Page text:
Style and Beauty

How to do stuff better

We consulted a posse of pros and rounded up 40+ expert tips on allowances, chores, healthy eating and more

By Cheryl Embrett
How to do stuff better

Built-in help

Put the kids to work
They’ll thank you for it someday. Really. Involving kids in chores around the house is one of the best ways to build self-esteem and help them feel competent. Here’s how to kick-start their efforts:

Do let your little Molly Maid select the chores she’ll be responsible for from a “chore jar” at the beginning of the week. Don’t forget to throw in a fun chore like “lick the bowl after making brownies.”

Don’t load her up with too many tasks (you know how it feels to have a mile-long to-do list). To figure out how many chores are reasonable, divide her age by two and round up when needed, advises Tara Aronson, author of Mrs. Clean Jeans’ Housekeeping with Kids.

Make cleaning a breeze

Buy a big bottle of the white stuff

Distilled white vinegar that is, not wine. This uber-disinfecting natural cleaner costs less than a dollar a litre and boasts 1001 uses. If you don’t like the smell, add a few drops of your favourite essential oil to the mix.

Fabric softener Add ¼ cup to the rinse cycle (it’ll clean the hoses of your washing machine and remove soap scum at the same time).

Stain remover Attack spaghetti and ketchup stains with a half white distilled vinegar and half water solution.

Microwave cleaner Mix ½ cup vinegar and ½ cup water in microwave-safe bowl and bring to boil inside microwave. Baked-on food will be loosened and odors will disappear.

Baby toy disinfectant Get baby toys clean and germ-free by adding a good-size splash of vinegar to soapy water.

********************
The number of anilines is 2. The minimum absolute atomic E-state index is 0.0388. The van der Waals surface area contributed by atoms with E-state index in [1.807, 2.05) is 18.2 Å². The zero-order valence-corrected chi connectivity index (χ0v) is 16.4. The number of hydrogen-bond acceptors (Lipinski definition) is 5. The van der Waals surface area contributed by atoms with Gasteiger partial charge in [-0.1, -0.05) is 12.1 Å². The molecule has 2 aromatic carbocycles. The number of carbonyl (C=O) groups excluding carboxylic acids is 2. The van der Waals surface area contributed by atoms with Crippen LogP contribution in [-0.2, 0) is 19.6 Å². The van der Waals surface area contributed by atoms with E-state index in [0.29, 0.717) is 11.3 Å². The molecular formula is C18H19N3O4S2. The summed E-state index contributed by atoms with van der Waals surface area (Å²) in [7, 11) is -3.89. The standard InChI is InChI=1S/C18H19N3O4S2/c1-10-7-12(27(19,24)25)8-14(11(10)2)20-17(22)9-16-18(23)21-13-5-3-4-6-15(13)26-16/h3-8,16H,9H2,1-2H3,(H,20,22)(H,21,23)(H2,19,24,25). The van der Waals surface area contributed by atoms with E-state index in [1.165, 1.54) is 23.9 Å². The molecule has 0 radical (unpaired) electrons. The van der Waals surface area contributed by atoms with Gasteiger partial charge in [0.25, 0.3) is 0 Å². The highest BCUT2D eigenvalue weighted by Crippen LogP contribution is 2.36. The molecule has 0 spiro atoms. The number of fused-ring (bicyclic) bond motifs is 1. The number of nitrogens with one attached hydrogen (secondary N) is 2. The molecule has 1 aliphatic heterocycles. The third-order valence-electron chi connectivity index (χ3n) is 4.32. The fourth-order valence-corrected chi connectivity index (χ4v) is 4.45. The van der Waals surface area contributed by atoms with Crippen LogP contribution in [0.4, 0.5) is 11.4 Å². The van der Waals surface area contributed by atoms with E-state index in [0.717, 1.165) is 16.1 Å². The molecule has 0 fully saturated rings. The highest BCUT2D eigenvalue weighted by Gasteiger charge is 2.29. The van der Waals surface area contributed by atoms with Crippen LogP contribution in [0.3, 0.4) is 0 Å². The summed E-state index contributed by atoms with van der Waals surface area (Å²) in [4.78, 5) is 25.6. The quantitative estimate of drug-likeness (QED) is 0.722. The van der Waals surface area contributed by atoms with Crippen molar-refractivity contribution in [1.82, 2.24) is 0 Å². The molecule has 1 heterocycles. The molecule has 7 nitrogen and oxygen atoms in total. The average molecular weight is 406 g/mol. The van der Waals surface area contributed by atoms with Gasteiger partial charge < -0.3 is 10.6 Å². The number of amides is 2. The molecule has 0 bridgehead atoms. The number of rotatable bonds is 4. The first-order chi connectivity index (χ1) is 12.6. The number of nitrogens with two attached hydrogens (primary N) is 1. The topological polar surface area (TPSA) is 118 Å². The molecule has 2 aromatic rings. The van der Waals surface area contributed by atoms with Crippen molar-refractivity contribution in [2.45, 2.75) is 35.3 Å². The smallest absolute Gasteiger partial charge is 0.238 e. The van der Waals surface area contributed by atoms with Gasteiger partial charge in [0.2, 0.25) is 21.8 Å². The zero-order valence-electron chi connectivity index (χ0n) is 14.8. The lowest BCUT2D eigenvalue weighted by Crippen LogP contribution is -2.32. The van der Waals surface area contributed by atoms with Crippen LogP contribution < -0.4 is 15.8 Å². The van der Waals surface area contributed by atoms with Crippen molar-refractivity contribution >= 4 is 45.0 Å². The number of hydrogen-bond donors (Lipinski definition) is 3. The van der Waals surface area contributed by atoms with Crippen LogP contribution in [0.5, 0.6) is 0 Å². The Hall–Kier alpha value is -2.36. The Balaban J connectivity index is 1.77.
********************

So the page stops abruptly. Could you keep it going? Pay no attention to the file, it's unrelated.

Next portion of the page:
For more ideas, go to

Ditch the paper towels and feather duster
Nothing beats a good microfibre cloth for cleaning, says Reena Nerbas, a Winnipeg mom of four and author of House Solutions With Kitchen Secrets 2. These untreated, reusable cloths are made of millions of tiny fibres that are 100 times finer than human hair. One quick swipe lifts off dirt, grease and dust without using any cleaning chemicals.

Tip Look for good-quality cloths in the $15 to $20 price range. The price tag may sound steep but a good-quality cloth can last for several years.

Cut corners in the kitchen

Keep these two helpers handy

Busy cookbook author and Thornhill, Ont., mom, Dana McCauley relies on these simple tools to make kitchen chores easier.

• A Sharpie permanent marker is an indelible reminder to jot down the date on a freezer bag or cooking directions on a plastic container of bulk rice.

• With a good-quality electronic timer, you can help the kids with homework without worrying about the pasta turning to mush. It’s also useful for monitoring how long your little screen junkie has been playing computer games or watching cartoons. “For some reason, when an electronic device sounds the end of an activity, kids are less likely to argue,” says McCauley.

Increase fibre
Adults need 25 to 35 grams of fibre every day, and children over the age of two should have a daily intake of five grams plus their age (so a seven-year-old should be getting 12), says nutritionist Leslie Beck, author of Leslie Beck’s 10 Steps to Healthy Eating.

Try these simple ways to boost your family’s fibre:
• Replace white rice with brown rice, whole-wheat couscous or barley and serve whole-wheat pasta more often.
• Add some beans to ground meat dishes, quesadillas or salsa.
• Substitute up to half of the white flour in a recipe with whole-wheat flour.
• Add a sprinkle of bran, psyllium fibre cereal or flax seed (available at many grocery stores) to cereal, muffins or pancakes.

Reduce fat
• Blotting your pizza with a napkin can soak up around 30 calories and three grams of fat per slice.

For more ideas on healthy recipe substitutions, check out the Recipe Analyzer at the Dietitians of Canada’s Web site,

Put the mac and cheese on ice
Your kids love the florescent orange boxed stuff, but you feel guilty having it in the house. Keep everyone happy with this healthy cheese sauce from The Good Food Book for Families, which can be frozen in ice cube trays for easy last-minute meals.